Pycha Colloquim

April 25
Social Sciences 122
University of Wisconsin, Milwaukee
Do listeners perceive roots and affixes differently?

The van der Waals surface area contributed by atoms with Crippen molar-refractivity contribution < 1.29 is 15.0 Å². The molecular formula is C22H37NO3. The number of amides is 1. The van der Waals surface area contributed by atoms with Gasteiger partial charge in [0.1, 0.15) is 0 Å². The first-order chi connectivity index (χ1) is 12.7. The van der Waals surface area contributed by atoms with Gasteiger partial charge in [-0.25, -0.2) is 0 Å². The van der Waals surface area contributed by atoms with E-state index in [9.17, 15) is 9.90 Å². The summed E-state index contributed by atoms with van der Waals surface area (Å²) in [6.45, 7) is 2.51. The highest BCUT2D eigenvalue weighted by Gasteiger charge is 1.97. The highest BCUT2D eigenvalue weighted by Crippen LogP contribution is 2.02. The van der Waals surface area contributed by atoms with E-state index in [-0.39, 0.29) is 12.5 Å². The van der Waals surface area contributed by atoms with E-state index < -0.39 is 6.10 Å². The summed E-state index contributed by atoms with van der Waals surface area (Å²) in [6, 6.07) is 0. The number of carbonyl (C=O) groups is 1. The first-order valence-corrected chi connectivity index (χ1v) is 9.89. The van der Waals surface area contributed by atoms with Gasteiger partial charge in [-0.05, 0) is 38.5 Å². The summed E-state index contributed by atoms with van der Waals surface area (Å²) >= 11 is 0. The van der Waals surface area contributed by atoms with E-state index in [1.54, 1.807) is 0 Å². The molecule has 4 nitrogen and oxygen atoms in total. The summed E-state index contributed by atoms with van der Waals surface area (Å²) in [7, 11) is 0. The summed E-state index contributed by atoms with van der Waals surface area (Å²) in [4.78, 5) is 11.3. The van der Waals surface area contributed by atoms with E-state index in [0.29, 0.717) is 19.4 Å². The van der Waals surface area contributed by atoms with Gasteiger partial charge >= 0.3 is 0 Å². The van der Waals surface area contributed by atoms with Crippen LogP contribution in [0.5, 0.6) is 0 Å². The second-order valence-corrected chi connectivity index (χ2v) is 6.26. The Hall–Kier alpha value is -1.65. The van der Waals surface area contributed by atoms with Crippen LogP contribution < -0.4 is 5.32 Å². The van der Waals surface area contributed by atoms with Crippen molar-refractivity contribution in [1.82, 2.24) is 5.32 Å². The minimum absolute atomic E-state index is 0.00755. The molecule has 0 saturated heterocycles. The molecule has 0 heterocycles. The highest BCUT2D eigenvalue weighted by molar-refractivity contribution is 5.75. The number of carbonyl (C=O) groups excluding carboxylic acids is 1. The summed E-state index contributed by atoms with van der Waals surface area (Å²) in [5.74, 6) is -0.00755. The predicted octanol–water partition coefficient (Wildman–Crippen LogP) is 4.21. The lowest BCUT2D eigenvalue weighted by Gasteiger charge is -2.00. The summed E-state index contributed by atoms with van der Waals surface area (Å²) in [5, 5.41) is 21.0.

Phonology presents us with the fundamental challenge of defining contexts. Of course, we do this whenever we specify the environment in which a specific process takes place (e.g., “in word-final position”), but recurring cross-linguistic patterns suggest the need for deeper characterizations. For example, Hyman (2008) and others have pointed to the odd status of prefixes: unlike suffixes, prefixes rarely trigger changes on roots, and this asymmetry holds for a puzzlingly diverse set of processes, including local assimilation, long-distance vowel and consonant harmonies, and vowel elision. Could we offer a characterization of the “prefix context” (as well as “root” and “suffix”) that would encompass this diversity and account for the recurrence of this asymmetry? I present data from experiments in English and Spanish which suggest that we can.